I’m fascinated by psychology, mental health and self-improvement, but I’ve always felt slightly ambivalent about self-help books – with my attitude generally falling somewhere between intrigued and cynical.
When Neil Hughes first contacted me about his book, he managed to appeal to the former and, as I read Walking on Custard & the Meaning of Life: A Guide for Anxious Humans , I realised his writing is informed by a similar self-help cynicism to my own. The result is something endearingly down to earth: Walking on Custard is a self-help book for people who don’t really like self-help books.
Walking on Custard draws deeply on Neil’s life and personality: his experiences of anxiety and self-doubt, his many adventures and misadventures, his cheeky sense of humour, and his loves of physics and sci-fi – and yet, despite this, manages to avoid becoming a book about Neil Hughes.
Hughes’ Guide for Anxious Humans blends accessible physics analogies (including the eponymous non-newtonian custard) with silly fiction, entertaining anecdotes, witty footnotes, thoughtful exercises, shedloads of humour, and an enormous amount of wisdom. All this is peppered throughout by the self-deprecating voices in Neil’s heads, most notably his inner critic, who is both intensely irritating and completely relatable.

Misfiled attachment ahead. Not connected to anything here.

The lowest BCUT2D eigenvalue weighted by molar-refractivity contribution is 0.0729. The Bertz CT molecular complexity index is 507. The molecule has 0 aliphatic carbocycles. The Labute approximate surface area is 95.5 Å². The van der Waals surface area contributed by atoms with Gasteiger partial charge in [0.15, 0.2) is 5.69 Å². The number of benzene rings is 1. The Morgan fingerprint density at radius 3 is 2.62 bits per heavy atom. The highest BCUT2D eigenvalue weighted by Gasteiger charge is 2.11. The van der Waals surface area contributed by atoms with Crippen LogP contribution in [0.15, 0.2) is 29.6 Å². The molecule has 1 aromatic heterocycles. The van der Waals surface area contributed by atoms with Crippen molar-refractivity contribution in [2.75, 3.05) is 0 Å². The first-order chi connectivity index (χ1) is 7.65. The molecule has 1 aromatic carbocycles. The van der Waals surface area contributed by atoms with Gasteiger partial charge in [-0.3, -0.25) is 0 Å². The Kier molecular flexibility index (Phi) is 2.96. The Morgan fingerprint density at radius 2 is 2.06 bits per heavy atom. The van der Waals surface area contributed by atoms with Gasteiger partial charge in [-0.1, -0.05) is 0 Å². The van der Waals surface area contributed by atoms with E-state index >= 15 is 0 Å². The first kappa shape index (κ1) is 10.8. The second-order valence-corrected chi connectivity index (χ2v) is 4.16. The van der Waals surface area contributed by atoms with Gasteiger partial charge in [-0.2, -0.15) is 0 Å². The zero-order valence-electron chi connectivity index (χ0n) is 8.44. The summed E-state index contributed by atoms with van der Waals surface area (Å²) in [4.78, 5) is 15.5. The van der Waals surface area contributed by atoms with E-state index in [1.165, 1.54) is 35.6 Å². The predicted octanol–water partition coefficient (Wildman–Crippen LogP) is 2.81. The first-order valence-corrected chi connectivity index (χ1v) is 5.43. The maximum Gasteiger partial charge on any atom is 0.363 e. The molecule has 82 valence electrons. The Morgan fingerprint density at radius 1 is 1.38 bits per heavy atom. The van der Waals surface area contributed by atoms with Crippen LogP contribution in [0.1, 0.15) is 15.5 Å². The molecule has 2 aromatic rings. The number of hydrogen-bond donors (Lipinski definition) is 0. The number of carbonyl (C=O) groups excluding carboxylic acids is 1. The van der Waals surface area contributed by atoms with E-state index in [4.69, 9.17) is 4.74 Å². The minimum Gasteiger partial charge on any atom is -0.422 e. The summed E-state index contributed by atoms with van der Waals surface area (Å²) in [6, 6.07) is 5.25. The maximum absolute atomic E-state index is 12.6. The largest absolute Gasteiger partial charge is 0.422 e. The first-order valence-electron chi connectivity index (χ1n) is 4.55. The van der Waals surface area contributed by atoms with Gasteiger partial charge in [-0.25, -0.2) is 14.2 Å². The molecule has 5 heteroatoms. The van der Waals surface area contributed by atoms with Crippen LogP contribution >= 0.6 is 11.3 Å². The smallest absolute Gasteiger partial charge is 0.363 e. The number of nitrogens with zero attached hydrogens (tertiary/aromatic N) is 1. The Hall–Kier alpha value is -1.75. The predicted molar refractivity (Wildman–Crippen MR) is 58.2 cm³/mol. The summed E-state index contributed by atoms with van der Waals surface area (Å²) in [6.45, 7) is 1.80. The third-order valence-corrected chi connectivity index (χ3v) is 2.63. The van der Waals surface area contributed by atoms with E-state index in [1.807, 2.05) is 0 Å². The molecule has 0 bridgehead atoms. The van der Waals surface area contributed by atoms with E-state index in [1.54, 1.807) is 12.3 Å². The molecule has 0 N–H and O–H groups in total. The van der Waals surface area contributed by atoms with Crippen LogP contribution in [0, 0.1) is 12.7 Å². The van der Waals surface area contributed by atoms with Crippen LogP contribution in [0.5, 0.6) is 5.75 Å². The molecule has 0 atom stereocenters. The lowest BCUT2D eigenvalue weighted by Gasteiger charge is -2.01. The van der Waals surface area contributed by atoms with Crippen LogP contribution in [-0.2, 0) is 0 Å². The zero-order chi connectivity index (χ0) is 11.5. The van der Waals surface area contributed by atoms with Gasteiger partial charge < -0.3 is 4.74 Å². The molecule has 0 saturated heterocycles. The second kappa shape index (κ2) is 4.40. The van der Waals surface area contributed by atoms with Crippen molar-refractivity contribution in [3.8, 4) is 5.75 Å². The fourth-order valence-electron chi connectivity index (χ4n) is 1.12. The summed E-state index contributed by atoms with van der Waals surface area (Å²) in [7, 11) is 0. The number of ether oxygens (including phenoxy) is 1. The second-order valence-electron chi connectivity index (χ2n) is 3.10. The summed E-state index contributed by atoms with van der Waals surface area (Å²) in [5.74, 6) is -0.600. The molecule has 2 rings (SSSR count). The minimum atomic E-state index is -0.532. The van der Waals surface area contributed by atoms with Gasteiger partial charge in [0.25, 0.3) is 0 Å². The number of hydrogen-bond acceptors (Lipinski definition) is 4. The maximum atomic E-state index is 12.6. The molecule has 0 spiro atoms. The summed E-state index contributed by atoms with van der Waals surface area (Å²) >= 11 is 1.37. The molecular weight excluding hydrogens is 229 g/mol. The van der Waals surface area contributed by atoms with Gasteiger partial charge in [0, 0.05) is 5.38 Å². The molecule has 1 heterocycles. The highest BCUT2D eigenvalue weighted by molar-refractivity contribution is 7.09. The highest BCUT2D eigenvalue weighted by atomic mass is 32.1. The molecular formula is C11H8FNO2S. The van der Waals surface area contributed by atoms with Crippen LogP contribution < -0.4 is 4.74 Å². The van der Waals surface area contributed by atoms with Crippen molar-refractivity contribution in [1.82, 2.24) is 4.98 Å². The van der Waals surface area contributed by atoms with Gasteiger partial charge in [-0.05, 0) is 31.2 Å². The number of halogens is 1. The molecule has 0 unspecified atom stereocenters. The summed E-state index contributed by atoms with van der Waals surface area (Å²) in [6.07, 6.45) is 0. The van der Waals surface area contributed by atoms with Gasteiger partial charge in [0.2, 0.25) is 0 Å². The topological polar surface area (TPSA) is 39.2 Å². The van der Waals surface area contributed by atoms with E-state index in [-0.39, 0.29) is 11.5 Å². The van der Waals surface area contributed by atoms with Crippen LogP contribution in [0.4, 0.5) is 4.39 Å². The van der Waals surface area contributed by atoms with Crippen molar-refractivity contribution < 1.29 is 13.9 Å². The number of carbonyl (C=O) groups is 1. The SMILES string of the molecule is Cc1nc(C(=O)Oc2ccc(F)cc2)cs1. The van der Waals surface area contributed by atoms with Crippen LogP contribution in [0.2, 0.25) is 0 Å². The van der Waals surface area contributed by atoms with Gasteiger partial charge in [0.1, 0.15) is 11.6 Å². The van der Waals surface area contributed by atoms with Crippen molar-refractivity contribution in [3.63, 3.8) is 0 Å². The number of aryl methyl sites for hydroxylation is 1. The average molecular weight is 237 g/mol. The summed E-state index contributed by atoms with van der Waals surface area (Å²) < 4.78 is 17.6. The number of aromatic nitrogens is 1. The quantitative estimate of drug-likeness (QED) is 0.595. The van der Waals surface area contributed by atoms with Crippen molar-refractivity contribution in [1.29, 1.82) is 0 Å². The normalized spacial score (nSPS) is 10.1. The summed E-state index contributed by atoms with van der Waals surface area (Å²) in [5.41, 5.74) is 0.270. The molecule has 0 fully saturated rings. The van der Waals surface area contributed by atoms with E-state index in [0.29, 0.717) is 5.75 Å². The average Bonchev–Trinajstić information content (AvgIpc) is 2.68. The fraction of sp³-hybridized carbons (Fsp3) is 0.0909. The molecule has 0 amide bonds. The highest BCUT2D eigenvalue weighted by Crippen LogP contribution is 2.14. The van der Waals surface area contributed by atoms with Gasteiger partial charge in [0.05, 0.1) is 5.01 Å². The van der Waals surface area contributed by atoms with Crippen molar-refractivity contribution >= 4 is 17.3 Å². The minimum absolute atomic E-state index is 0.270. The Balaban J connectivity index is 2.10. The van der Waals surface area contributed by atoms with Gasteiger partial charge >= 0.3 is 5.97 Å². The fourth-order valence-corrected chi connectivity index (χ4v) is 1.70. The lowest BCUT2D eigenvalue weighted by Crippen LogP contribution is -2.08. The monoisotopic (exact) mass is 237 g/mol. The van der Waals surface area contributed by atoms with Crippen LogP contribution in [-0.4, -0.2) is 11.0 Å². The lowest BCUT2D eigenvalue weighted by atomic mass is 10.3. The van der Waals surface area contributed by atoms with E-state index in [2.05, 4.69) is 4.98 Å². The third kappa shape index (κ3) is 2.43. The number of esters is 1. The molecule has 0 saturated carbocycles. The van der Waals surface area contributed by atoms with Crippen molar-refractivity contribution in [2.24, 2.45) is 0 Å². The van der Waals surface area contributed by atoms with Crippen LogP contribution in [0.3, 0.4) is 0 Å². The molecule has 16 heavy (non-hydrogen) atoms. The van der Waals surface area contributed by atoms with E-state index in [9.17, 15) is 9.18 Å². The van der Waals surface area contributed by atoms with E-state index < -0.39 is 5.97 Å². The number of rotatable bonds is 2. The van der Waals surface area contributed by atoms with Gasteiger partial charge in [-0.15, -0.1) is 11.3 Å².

(Neil, I have to admit at this point that my own inner critic has been giving me an awful lot of grief about how long it’s taken me to read and review your book – sorry!)
Hughes’ down to earth, sometimes silly, humour and self-deprecation make him an ideal guide through the journey Walking on Custard takes you on; approachable, honest, empathic and human. This isn’t a self-help book written by a self-proclaimed expert, and that’s actually a big part of its strength. It’s well-informed, well-researched (including a ‘Further reading for anyone interested’ section) but it’s also written from the heart, by someone with first-hand experience of everything he describes.
As a guide for anxious humans, Walking on Custard covers a lot of ground – from the big, existential issues like death and the meaning of life, to the more everyday challenges like self-awareness and personal ‘monkeys’, relationships with others, and plenty more besides. At times it’s a bit ‘blokey’, but so many of his experiences and insights struck a chord with me, and it’s clearly a book that has a lot to offer anxious humans everywhere. It’s inspiring without being over-ambitious; challenging without being preachy; insightful without making you cringe (too much!); and funny without being dismissive.
In short, Hughes manages to achieve what many self-help books lack: warmth, humour, and relatablity, but without compromising on wisdom, insight, and practical, useful advice. If nothing else, it’s helped me picture my own anxiety as a giant swimming pool full of custard – and it’s remarkable how much that loosens its hold on you.